Nanocatalysis on Tailored Shape Supports: Au and Pd Nanoparticles Supported on MgO ... of the support, the Au precursor, the preparation conditions,.
2006, 110, 21387-21393 Published on Web 10/11/2006
Nanocatalysis on Tailored Shape Supports: Au and Pd Nanoparticles Supported on MgO Nanocubes and ZnO Nanobelts Garry Glaspell, Hassan M. A. Hassan,† Ahmed Elzatahry,‡ Lindsay Fuoco, Nagi R. E. Radwan,† and M. Samy El-Shall* Department of Chemistry, Virginia Commonwealth UniVersity, Richmond, Virginia 23284-2006 ReceiVed: August 8, 2006; In Final Form: September 15, 2006
Active gold and palladium nanoparticles supported on MgO nanocubes and ZnO nanobelts and transitionmetal-containing MgO nanobelts were synthesized by combining evaporation and deposition-precipitation techniques. The high activity and stability of the Au/CeO2 and Pd/CeO2 nanoparticle catalysts deposited on the MgO cubes are remarkable and imply that a variety of efficient catalysts can be designed and tested using this approach. The significant increase in the concentration of corner and edge sites in MgO nanocubes make them well-defined supports to study the detailed mechanism of the catalytic activity enhancement.
Nanocatalysis is a phenomenon of significant fundamental research and important practical applications in a variety of fields such as chemistry, physics, materials, and environmental and atmospheric sciences in addition to its traditional significance in advancing the petroleum field.1-3 It encompasses supported or unsupported nanometer-scale metal catalytic structures (spherical nanoparticles, nanorods, nanoplates, nanocubes, etc.) where the catalytic phenomena are specific to that length scale and, in general, are related to the high surface area and the density of the unsaturated surface coordination sites of the nanocatalysts.1-6 The origins of enhancements in activity and selectivity can be explained by dispersion factors or by quantum factors unique to this special length scale. Various factors identified include the emergence of electronic and/or atom-packing shell structures, along with fundamentally altered interactions with the support.1-6 Most of the studies in homogeneous catalysis involve spherical nanoparticles or nanoparticles of undetermined shapes. However, recent studies have examined the effects of the nanoparticles’ shape on the activation energy and the rates of the catalytic reaction.7-11 The influence of particle shape on the catalytic activity depends on the increase in the density of the active corner/edge sites which correlates with strong surface activity.7-11 This correlation is attributed to the fact that nanocrystals of different shapes have different facets with different fractions of atoms located at different corners, edges, and different defect sites.12 Thus, nanoparticle catalysts such as Au or Pd with identical sizes and shapes may exhibit different activities when supported on metal oxides having different shapes. Therefore, it is important to develop ways of tailoring the design and formation of new nanocatalyst systems with controlled sizes and shapes that result in high catalytic activity. Recent approaches have utilized carbon nanotubes as supporting materials for the dispersion and assembly of metal nanoparticle † Permanent address: Department of Chemistry, Suez Canal University, Suez, Egypt. ‡ Permanent address: Mubarak City for Scientific Research and Technology Applications (MuCSAT), New Bourg El-Arab, Alexandria, Egypt.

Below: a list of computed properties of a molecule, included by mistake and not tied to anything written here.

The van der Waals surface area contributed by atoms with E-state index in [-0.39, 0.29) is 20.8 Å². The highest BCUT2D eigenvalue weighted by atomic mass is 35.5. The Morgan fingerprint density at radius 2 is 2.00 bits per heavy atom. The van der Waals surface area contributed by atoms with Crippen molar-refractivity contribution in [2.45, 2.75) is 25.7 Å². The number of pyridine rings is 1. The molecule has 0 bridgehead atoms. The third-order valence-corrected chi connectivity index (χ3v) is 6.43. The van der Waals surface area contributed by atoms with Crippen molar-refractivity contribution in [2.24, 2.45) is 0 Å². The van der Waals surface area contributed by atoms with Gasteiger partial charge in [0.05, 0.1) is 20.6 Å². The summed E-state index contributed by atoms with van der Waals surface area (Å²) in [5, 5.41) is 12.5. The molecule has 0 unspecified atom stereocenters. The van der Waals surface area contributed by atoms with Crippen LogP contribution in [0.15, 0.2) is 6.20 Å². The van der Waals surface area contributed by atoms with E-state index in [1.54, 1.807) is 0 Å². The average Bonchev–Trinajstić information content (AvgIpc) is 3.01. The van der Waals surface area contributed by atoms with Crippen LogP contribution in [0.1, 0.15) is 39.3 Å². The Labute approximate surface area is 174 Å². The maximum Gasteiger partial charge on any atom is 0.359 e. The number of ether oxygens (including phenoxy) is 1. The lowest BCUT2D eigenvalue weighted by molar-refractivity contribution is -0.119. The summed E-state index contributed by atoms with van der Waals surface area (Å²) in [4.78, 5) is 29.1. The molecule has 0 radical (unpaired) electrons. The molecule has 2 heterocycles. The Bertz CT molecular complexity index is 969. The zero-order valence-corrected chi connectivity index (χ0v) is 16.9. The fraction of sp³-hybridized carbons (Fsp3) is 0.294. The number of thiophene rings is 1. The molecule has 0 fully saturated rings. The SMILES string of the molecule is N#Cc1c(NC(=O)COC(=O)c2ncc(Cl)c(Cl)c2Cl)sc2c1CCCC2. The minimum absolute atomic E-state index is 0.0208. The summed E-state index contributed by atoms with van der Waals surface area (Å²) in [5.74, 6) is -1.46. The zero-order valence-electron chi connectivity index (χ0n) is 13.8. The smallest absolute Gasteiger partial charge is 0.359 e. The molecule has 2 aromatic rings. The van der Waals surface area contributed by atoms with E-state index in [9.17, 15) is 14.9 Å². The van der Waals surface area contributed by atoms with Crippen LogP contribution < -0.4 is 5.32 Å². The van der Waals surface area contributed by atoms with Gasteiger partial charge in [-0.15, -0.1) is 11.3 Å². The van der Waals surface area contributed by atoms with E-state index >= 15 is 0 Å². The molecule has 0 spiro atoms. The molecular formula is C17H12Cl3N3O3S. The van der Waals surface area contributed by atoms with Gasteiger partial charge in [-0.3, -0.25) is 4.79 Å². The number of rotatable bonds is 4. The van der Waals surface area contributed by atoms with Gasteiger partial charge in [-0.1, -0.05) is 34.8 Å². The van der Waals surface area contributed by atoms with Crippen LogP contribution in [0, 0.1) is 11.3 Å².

10.1021/jp0651034 CCC: $33.50